Most people who are busy seeking to do the work of the Kingdom by God’s grace will know that it is often a thankless task. Either you will hear little if any praise from other believers, or if you do hear from them, it will often be just to criticise you.
No wonder so many Christian leaders and activists do not last the distance! With friends like that, who needs enemies? With so little positive feedback, so much deafening silence, and so much criticism, it can be very hard indeed to want to keep going.
I guess I am writing this for at least two reasons: I just read a gospel passage on this very issue, and also because it has been one of those days. You know the ones; you spend many hours trying to help someone, dealing with their questions, and helping them with their problems over a period of time, only to be told to get lost after all your efforts!
But we of course must keep going. And the reason we do so is because Jesus kept going – for us. And given what a thankless and undeserving mob we are, that is far more amazing. How could he go all the way to the bitter end, and even die a horrible death on a cross, when most folks could not give a rip about him or actively hated him and wanted him dead?
And of course Jesus knows all about critics and silence. He had plenty of people chewing him out all the time, but few who praised and thanked him. And often he was met with stony silence. We have a perfect illustration of this in the account of the ten lepers. In this familiar passage as found in Luke 17:11-19 we see that Jesus got a very poor gratitude response:
Now on his way to Jerusalem, Jesus traveled along the border between Samaria and Galilee. As he was going into a village, ten men who had leprosy met him. They stood at a distance and called out in a loud voice, “Jesus, Master, have pity on us!” When he saw them, he said, “Go, show yourselves to the priests.” And as they went, they were cleansed. One of them, when he saw he was healed, came back, praising God in a loud voice. He threw himself at Jesus’ feet and thanked him – and he was a Samaritan. Jesus asked, “Were not all ten cleansed? Where are the other nine? Has no one returned to give praise to God except this foreigner?” Then he said to him, “Rise and go; your faith has made you well.”
Wow, ten healed and only one returns to give thanks. So a 90 per cent failure rate in terms of even an acknowledgement from those just healed. And this one was a foreigner, not even a Jew. So God’s own people were happy to accept the benefits of Jesus but not bother to even give him a word of thanks.
Darrell Bock remarks, “The portrait of Jesus’ compassion, even in the midst of rejection, is a crucial theme here. Jesus continues to minister to any who reach out to him. None is turned away. When people cry out for pity, Jesus offers it. God is not an ogre who hoards his compassion and needs persuading to exercise it. All he asks is that we approach him humbly and on his terms, recognizing that he is ready to help.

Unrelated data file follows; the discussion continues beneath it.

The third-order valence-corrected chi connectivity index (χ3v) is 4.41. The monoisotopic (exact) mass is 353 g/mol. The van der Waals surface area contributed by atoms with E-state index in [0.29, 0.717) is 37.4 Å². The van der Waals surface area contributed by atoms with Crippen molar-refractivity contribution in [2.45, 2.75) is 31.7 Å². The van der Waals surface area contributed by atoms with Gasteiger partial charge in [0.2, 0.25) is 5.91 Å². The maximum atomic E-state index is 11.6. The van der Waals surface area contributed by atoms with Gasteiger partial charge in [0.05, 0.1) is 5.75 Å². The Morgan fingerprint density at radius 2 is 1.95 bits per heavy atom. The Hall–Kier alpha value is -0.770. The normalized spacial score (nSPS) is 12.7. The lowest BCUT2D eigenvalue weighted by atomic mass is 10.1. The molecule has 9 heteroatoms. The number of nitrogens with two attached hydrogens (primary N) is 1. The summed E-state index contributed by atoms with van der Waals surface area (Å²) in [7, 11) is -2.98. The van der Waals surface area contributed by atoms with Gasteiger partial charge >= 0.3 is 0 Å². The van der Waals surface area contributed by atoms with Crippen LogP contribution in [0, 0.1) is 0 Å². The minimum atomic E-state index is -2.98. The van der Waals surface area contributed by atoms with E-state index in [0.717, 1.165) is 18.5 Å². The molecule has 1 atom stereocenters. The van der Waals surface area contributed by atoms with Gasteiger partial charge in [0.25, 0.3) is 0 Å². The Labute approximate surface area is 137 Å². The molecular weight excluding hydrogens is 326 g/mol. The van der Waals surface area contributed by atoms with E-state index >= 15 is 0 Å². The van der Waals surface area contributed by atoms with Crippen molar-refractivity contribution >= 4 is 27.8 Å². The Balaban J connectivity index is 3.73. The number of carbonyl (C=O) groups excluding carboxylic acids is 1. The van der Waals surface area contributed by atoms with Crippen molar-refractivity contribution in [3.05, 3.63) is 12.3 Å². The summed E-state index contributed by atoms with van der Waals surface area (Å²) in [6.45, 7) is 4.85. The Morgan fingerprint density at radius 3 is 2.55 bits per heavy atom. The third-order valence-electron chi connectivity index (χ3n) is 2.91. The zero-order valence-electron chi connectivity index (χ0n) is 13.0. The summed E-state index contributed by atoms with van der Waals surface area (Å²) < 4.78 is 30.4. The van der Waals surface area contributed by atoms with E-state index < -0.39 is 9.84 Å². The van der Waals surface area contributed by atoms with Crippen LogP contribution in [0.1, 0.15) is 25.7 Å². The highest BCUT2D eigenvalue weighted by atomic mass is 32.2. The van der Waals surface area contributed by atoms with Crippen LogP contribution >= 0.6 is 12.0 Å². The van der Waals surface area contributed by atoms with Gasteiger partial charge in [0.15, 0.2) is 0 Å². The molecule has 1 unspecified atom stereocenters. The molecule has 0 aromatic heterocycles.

“Also significant in this story is the example of who is helped. Jesus reaches out to those who are regarded as outsiders. He touches especially those whom others have often given up on. Similarly, our ministry needs to share the scope of audience that Jesus’ ministry had.”
While this sad story is not meant to be a precise template for our own experiences, it can nonetheless serve as a broad grid by which to understand and assess our own ministry. To say that 90 per cent of those you minister to, share with, and seek to bless will likely not even say a word, let alone offer you any thanks, sounds about right.
For every person who gets back to you with a word of praise, there will likely be nine others who will say nothing, or will have something to complain about. That just seems to be the way it goes in Christian work. If it was true for Jesus, why would we expect it to be any less true for us?
We are not above our master, and if he took in more criticism and silence than praise, well, then that will almost certainly be our lot as well. How can we expect any less? If the most gracious and loving man to ever walk the planet got such poor treatment, what makes us think we are going to get any better?
But this is not just about those in ministry – both Jesus and his followers – who work much but get thanked little. It is also about a general attitude of ingratitude that most people have. Very few have a heart filled with thanks for what God has done. As Philip Graham Ryken comments,
“When we watch nine people out of ten forget to thank Jesus, we are witnessing a microcosm of humanity. Is any sin more characteristic of our fallen race than ingratitude? ‘Although they knew God,’ Paul writes of depraved humanity, ‘they did not honor him as God or give thanks to him’ (Rom. 1:21). Elsewhere he goes so far as to identify ingratitude as one of the prevailing sins of godlessness in the last days (see 2 Tim. 3:1-2). We are inclined to think of ingratitude as a relatively minor sin, but in fact it is one of the worst sins in the bible.
“Ingratitude is a way of saying that God owes us whatever he gives us, and that we owe Him nothing in return. Thus it is a complete reversal of our real position before God, namely, that He owes us nothing and we owe Him everything. Ingratitude is also a direct assault on God’s glory. When we do not thank God for his blessings, we are refusing to give him the praise that he rightly deserves.”
So let us be prepared for a lack of thanksgiving in any work we do for the Kingdom. Most people will not even bother to say thanks. But let us at the same time never cease to give thanks to our Lord who made our ministry for him possible in the first place.